Controlling Captions with WebVTT

This page contains experiments with WebVTT. Normally, I wouldn’t touch color, bold, underline, or captions on the sides. (It’s awful! Why is it in the specification?) The reason I experimented with these is to understand how it works across platforms.

If you can’t see the captions, be sure to select the three vertical dots and “Captions” or turn on the [cc] in the player on Firefox. Here is the WebVTT page for the experiments outside WordPress.

Here’s the code to load the video and the caption file. It needs “meta charset” because the captions won’t show up in some browsers without it.

<!DOCTYPE html>
        <meta charset="utf-8">
        <video controls>
           <source src="short-clip-to-test-captions.mp4" type="video/mp4">
           <track src="short-clip-to-test-captions-script.vtt" kind="captions" label="English" srclang="en" type="text/vtt" default />

Some browsers won’t have captions if the site isn’t secure. For instance, didn’t work in Edge and Opera. But worked. Notice the s in https. That indicates the site is secure.

Server Tweaks

You may need to set mime type as vtt file. Which option depends on your server. Mine is Apache. I added the following line to my .htaccess file.

AddType text/vtt .vtt

If you have an IIS or Tomcat server, Stack Overflow has instructions. One person said they changed their .vtt file to a .txt file.


Here’s the code from the VTT file that formats the captions. Yes, we have to use <i> instead of <em> and <b> instead of <strong>. I tested it with <em> and <strong> and it didn’t work.

Kind: captions
Language: en

00:00:00.240 --> 00:00:04.160 line:0
Hey, y'all! Meryl Evans here
creating a <i>short</i> clip

00:00:04.776 --> 00:00:07.520 vertical:lr
to show you how
to caption a video.

00:00:08.240 --> 00:00:10.480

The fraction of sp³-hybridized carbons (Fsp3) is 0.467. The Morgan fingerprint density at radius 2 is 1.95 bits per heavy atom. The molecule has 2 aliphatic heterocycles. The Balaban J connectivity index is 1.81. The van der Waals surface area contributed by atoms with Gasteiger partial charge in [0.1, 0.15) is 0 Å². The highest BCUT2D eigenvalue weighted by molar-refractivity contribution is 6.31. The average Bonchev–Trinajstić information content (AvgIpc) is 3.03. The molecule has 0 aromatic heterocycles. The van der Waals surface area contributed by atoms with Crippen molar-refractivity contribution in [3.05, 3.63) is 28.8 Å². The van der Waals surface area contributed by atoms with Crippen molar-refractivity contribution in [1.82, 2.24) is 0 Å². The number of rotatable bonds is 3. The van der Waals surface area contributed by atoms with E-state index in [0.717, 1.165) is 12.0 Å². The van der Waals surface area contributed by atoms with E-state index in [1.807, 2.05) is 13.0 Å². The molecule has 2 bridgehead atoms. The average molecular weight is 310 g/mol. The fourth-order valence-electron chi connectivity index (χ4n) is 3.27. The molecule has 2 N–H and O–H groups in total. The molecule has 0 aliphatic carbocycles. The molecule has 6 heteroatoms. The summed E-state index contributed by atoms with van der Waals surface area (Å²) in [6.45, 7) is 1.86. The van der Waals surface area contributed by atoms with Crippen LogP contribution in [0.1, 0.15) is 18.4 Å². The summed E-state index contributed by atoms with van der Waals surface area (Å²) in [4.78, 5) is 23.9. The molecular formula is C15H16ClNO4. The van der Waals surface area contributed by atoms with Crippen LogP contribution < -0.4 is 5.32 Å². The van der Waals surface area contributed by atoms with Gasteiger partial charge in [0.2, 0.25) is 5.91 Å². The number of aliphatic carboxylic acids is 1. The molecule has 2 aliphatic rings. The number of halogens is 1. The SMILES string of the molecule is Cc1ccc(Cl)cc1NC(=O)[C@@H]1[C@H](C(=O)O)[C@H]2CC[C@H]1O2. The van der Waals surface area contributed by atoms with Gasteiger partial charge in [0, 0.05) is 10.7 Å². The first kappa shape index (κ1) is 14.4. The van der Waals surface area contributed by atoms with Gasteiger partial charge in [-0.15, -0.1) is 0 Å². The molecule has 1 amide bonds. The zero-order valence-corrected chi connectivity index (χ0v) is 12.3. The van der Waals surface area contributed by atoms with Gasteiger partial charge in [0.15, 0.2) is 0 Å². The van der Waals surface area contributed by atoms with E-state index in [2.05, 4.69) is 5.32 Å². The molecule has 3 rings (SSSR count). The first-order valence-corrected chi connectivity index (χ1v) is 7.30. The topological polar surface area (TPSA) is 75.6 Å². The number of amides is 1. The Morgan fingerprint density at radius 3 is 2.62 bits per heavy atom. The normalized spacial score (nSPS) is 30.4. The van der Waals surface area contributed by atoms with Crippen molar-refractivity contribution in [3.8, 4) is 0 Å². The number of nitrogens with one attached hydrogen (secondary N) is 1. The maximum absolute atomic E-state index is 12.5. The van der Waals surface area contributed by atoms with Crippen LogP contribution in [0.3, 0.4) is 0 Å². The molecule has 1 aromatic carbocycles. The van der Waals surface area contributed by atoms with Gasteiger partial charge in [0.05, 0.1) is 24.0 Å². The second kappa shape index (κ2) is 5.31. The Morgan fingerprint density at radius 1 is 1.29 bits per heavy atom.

You can <b>copy and paste</b>
a script.

00:00:11.398 --> 00:00:17.225 vertical:rl
Or let <u>automatic captions</u>
do the work and then edit it.

I don’t recommend using vertical or top captions. It’s purely for demonstration purposes. The one on the right side reverses the two lines. The only exception to moving caption up top — temporarily — is when you have something on the bottom that can’t be covered. Just use “line:0” as shown in the above example.

Styling: Not Recommended for Colors

You can change the color of the captions with CSS. But I won’t do that because the default is the best practice. Color captions distract from the video. Besides, color won’t work for people with color blindness.

Nonetheless, it doesn’t stop me from experimenting with it out of curiosity. I added the following in this source file. (In WordPress, it goes in the HTML block above <video>.)

video::cue {
   background: blue;
   color: white;
Video::cue(b) {
   color: blue;
video::cue(i) {
   color: purple;
video::cue(u) {
   color: orange;

Background and its associated color work in Firefox, but none of the other browsers. Bold, italics, and underline colors work in Chrome, Edge, Safari, and Opera. It does not work in Firefox.

You can put the style information into the WebVTT file instead of the page as shown here:

Kind: captions
Language: en

::cue {
   background: blue;
   color: white;
::cue(b) {
   color: red;
::cue(i) {
   color: yellow;
::cue(u) {
   color: green;

Background and its associated color did not work in any of the browsers. Bold, italics, and underline colors work in Chrome, Edge, Safari, and Opera. It does not work in Firefox.

The only styling that is acceptable is positioning — only if you have to temporarily move the captions. Most people prefer captions on the bottom.


Not many platforms accept WebVTT files. YouTube does. So, I wondered how it’d work with <style>. It errors when the VTT file has STYLE in the heading (before the captions). But it works when the style is in the captions. However, it cannot do side (left and right) positioning or color. YouTube can only handle:

  • line:0 for top positioning
  • Bold  <b></b>
  • Italics <i></i>
  • Underline <u></ul>

The following image from YouTube shows how it handles VTT. The first captions appear at the top because “Meryl Evans” appears on the screen on the bottom. Then the captions move to the bottom after “Meryl Evans” disappears.

Top positioning is OK if you have information on the bottom behind the captions. And if you need emphasis, use italics … sparingly. Bold and underline are harder to read. Sometimes the bold isn’t obvious. DCMP Captioning Key lists italics in its captioning guide.

WebVTT Resources

Keep it simple. Stick with the default off-black background with white font. Boring works. It makes it easier to quickly read the captions and lets the video be the star without any distractions.